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Rob Greaves

Cream of The Crate #5

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From the Cream of the Crate Collection – An album in my collection that is irreplaceable, and simply a classic!

The fifth album I’m featuring is a return to the roots of many styles of music - a return to the Blues, to the roots of the Blues in many ways – the Delta Blues. It would be difficult to find any fan of the Blues who did not recognise Robert Johnson as being a ground breaker - a master of the blues, particularly of the Mississippi Delta blues style.

Yet, even the great Robert Johnson had a teacher, and that was the remarkable Son House. In my crate, “The Real Delta Blues” - 14 songs from the man who taught Robert Johnson, holds a prized place.

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Made by Yazoo and Blue Goose Records founder Nick Perls at his private studio and in folk clubs during the 1960s, although The Real Delta Blues features reinterpretations of material that House originally played at his 1930 session for Paramount and 1941-1942 sessions for the Library of Congress as well as versions of songs that would also appear on other post-rediscovery releases, it manages to capture the essence of the Delta Blues style, and, reflects the essential elements that made Son House, along with contemporary Charlie Patton, so great! The magic of his voice and playing is captured so well on this album.

It is recorded that House was born Eddie James House, Jr., on March 21, 1902, in Riverton, Mississippi, but a number of researchers believe he was actually even older than this recorded birth date suggests. He chopped cotton as a teenager while developing a passion for the Baptist church. By 1926, House began playing guitar under the tutelage of an obscure local musician named James McCoy. He developed quickly as a guitarist; within a year he had fallen in with Delta musician Rube Lacy and began emulating his slide guitar style.

House's career was interrupted when he shot a man dead at a house party in Lyons, MS. and was quickly sentenced to imprisonment at the notorious Parchman Farm. He ended up only serving two years of his sentence and was released in 1929 or early 1930. After hitchhiking and hoboing the rails, he made it down to Lula, MS, about twelve miles north of Clarksdale, where he met Charley Patton for the first time. House's powerful vocals and slashing slide guitar style established him as a giant of the Delta School but did not lead to commercial success.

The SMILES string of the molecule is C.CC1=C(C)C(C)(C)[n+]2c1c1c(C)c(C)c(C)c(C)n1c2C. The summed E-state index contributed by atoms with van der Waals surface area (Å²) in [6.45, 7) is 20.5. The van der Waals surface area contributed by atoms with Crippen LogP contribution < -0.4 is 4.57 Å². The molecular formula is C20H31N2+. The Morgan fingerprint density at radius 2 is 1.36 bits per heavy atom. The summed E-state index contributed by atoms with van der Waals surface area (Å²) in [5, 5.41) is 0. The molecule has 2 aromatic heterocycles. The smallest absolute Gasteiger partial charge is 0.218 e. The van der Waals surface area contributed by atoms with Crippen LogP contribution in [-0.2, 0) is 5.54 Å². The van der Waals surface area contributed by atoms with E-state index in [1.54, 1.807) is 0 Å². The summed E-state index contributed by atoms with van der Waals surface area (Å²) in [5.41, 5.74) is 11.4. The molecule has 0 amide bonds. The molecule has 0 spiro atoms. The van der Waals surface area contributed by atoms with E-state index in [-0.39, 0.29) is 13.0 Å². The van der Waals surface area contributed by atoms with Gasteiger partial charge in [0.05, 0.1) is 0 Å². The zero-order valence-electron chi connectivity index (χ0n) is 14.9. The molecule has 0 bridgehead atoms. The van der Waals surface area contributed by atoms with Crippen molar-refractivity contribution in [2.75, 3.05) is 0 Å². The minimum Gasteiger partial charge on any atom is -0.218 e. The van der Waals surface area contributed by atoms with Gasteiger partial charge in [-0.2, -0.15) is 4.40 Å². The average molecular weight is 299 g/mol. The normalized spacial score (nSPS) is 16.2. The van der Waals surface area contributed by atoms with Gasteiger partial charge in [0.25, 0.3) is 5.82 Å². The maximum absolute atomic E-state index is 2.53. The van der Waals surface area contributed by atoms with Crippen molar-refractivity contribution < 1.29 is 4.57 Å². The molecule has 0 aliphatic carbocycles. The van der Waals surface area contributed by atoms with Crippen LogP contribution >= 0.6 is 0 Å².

His influence, however, would be felt through the recordings of Johnson, Muddy Waters, Howlin' Wolf, Elmore James, Robert Nighthawk, and other successful blues artists.

Son House died October 19, 1988.

In all, there are thirty-seven known recordings of Son House, in the form of -

29 albums
3 singles
5 78’s

These span the period 1930 to a posthumous release in 2004.

Tracks on “The Real Delta Blues” (BG-2016) are:

1. Milkcow's Calf Blues
2. I Shall Not Be Moved
3. Rochester Blues
4. Hobo
5. Lake Cormorant Blues
6. Motherless Children Have a Hard Time
7. Mississippi County Farm Blues
8. Pony Blues
9. Trouble Blues
10. This Little Light of Mine
11. A Down the Staff
12. The D.T. Moan
13. Lord Have Mercy When I Come to Die


Son House - Pony Blues




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Although this track is not from "The Real Delta Blues", it is reputed as being one of the finest clips of Son House playing live.



Previous Cream of The Crate Albums


#1 – Howling Wolf: Real Folk Blues
tooraktimes.com.au/entry.php/191-The-Cream-of-The-Crate

#2 – Otis Redding: Otis Blue/ Otis Redding Sings Soul
tooraktimes.com.au/entry.php/194-The-Cream-of-The-Crate-Record-2

#3 – Dr John The Night Tripper: Gris Gris
tooraktimes.com.au/entry.php/196-The-Cream-of-The-Crate-Record-3

#4 – Spectrum: ROYGBIV
tooraktimes.com.au/entry.php/208-The-Cream-of-The-Crate-Record-4

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Updated 8th April 2013 at 07:53 PM by Mick Pacholli

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Rob Greaves , The Cream of The Crate

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